Desmond Alexander, From Eden to the New Jerusalem

… will be restored in some way to those who become your God’s adopted children.

Look at these passages which she showed us…

When one of you has a grievance against another, does he dare go to law before the unrighteous instead of the saints? Or do you not know that the saints will judge the world? And if the world is to be judged by you, are you incompetent to try trivial cases? Do you not know that we are to judge angels? How much more, then, matters pertaining to this life!

1 Corinthians 6:1-3

The saying is trustworthy, for:

If we have died with him, we will also live with him;
if we endure, we will also reign with him;
if we deny him, he also will deny us;
if we are faithless, he remains faithful—

for he cannot deny himself.

2 Timothy 2:11-13

And between the throne and the four living creatures and among the elders I saw a Lamb standing, as though it had been slain, with seven horns and with seven eyes, which are the seven spirits of God sent out into all the earth. And he went and took the scroll from the right hand of him who was seated on the throne.  And when he had taken the scroll, the four living creatures and the twenty-four elders fell down before the Lamb, each holding a harp, and golden bowls full of incense, which are the prayers of the saints.  And they sang a new song, saying,

“Worthy are you to take the scroll
and to open its seals,
for you were slain, and by your blood you ransomed people for God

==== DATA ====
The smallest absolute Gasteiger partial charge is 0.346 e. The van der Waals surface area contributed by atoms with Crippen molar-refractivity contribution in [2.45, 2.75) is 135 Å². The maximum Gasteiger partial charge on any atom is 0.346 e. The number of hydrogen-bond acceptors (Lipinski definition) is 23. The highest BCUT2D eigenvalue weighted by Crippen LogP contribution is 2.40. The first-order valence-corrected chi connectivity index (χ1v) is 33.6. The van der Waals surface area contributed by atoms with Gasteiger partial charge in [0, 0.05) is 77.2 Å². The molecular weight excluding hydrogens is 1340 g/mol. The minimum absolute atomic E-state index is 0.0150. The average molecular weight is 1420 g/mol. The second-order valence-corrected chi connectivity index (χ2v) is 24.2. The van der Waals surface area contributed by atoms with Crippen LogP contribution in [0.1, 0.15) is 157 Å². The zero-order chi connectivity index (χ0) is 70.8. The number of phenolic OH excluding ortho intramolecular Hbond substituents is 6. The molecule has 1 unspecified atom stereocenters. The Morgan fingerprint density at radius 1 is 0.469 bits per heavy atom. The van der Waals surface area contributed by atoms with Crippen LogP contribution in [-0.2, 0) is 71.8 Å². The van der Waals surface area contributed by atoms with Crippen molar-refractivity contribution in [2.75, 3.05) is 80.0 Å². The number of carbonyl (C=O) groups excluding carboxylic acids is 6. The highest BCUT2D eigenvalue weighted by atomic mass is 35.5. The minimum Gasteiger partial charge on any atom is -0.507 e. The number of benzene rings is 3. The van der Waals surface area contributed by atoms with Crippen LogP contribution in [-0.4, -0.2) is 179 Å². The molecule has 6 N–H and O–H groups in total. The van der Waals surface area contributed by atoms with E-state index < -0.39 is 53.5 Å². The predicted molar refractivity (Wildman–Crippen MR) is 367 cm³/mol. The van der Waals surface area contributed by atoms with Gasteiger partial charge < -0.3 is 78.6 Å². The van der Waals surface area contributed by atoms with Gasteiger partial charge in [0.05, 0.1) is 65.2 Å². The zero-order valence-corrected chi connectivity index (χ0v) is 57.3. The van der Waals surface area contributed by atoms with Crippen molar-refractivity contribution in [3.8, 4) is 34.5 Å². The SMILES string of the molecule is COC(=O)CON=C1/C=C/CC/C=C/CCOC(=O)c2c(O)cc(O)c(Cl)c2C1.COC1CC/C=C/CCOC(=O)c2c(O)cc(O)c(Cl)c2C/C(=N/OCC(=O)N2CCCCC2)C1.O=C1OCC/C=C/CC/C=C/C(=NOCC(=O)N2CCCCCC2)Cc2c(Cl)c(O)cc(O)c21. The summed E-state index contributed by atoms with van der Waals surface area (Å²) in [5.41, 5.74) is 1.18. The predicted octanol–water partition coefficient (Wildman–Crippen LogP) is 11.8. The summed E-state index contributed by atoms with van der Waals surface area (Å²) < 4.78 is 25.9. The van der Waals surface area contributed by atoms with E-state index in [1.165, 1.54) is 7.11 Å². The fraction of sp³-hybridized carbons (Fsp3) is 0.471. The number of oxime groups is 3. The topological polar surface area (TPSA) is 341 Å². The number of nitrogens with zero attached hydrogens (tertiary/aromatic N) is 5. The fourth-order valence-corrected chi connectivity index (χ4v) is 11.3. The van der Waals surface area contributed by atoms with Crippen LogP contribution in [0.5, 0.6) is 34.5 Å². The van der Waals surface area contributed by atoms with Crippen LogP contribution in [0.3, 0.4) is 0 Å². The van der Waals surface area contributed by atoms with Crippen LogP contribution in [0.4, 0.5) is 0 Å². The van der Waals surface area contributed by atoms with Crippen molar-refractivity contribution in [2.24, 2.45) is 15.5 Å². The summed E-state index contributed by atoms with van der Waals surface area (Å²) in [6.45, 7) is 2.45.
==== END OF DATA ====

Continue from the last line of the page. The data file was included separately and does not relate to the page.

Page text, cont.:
from every tribe and language and people and nation,
and you have made them a kingdom and priests to our God,
and they shall reign on the earth.”

Revelation 5:6-10

Then I saw thrones, and seated on them were those to whom the authority to judge was committed. Also I saw the souls of those who had been beheaded for the testimony of Jesus and for the word of God, and those who had not worshiped the beast or its image and had not received its mark on their foreheads or their hands. They came to life and reigned with Christ for a thousand years.

Revelation 20:4

No longer will there be anything accursed, but the throne of God and of the Lamb will be in it, and his servants will worship him. They will see his face, and his name will be on their foreheads.  And night will be no more. They will need no light of lamp or sun, for the Lord God will be their light, and they will reign forever and ever.

Revelation 22:3-5

If that is the story we are in, well, you can imagine why it’s disturbing for us. It doesn’t fit with what the Party wants.